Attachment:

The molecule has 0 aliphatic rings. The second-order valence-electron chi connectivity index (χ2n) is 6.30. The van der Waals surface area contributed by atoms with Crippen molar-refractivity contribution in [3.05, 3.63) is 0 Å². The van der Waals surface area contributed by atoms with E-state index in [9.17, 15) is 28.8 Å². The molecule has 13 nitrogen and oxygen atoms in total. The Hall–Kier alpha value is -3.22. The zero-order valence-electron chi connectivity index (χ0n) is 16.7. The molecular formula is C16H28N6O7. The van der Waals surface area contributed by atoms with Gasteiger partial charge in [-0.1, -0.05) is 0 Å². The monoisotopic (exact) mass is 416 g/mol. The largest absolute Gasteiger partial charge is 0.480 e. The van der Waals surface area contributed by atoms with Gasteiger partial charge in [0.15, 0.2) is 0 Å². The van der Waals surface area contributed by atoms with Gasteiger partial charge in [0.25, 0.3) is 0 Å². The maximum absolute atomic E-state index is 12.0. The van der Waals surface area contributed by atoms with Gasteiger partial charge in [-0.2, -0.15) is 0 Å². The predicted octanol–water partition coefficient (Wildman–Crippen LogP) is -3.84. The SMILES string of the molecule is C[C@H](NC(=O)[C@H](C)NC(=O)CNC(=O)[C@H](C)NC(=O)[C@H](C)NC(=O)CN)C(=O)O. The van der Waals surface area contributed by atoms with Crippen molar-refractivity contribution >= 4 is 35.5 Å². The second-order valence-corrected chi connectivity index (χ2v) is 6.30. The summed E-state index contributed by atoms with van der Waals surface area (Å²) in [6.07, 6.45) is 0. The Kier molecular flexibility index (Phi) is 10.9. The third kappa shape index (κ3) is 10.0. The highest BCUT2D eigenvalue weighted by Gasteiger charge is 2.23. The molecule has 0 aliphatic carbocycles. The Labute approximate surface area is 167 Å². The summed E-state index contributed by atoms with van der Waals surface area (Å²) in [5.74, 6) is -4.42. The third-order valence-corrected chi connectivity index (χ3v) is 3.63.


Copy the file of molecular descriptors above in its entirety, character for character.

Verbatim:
The molecule has 0 aliphatic rings. The second-order valence-electron chi connectivity index (χ2n) is 6.30. The van der Waals surface area contributed by atoms with Crippen molar-refractivity contribution in [3.05, 3.63) is 0 Å². The van der Waals surface area contributed by atoms with E-state index in [9.17, 15) is 28.8 Å². The molecule has 13 nitrogen and oxygen atoms in total. The Hall–Kier alpha value is -3.22. The zero-order valence-electron chi connectivity index (χ0n) is 16.7. The molecular formula is C16H28N6O7. The van der Waals surface area contributed by atoms with Gasteiger partial charge in [-0.1, -0.05) is 0 Å². The monoisotopic (exact) mass is 416 g/mol. The largest absolute Gasteiger partial charge is 0.480 e. The van der Waals surface area contributed by atoms with Gasteiger partial charge in [0.15, 0.2) is 0 Å². The van der Waals surface area contributed by atoms with Gasteiger partial charge in [0.25, 0.3) is 0 Å². The maximum absolute atomic E-state index is 12.0. The van der Waals surface area contributed by atoms with Gasteiger partial charge in [-0.2, -0.15) is 0 Å². The predicted octanol–water partition coefficient (Wildman–Crippen LogP) is -3.84. The SMILES string of the molecule is C[C@H](NC(=O)[C@H](C)NC(=O)CNC(=O)[C@H](C)NC(=O)[C@H](C)NC(=O)CN)C(=O)O. The van der Waals surface area contributed by atoms with Crippen molar-refractivity contribution >= 4 is 35.5 Å². The second-order valence-corrected chi connectivity index (χ2v) is 6.30. The summed E-state index contributed by atoms with van der Waals surface area (Å²) in [6.07, 6.45) is 0. The Kier molecular flexibility index (Phi) is 10.9. The third kappa shape index (κ3) is 10.0. The highest BCUT2D eigenvalue weighted by Gasteiger charge is 2.23. The molecule has 0 aliphatic carbocycles. The Labute approximate surface area is 167 Å². The summed E-state index contributed by atoms with van der Waals surface area (Å²) in [5.74, 6) is -4.42. The third-order valence-corrected chi connectivity index (χ3v) is 3.63.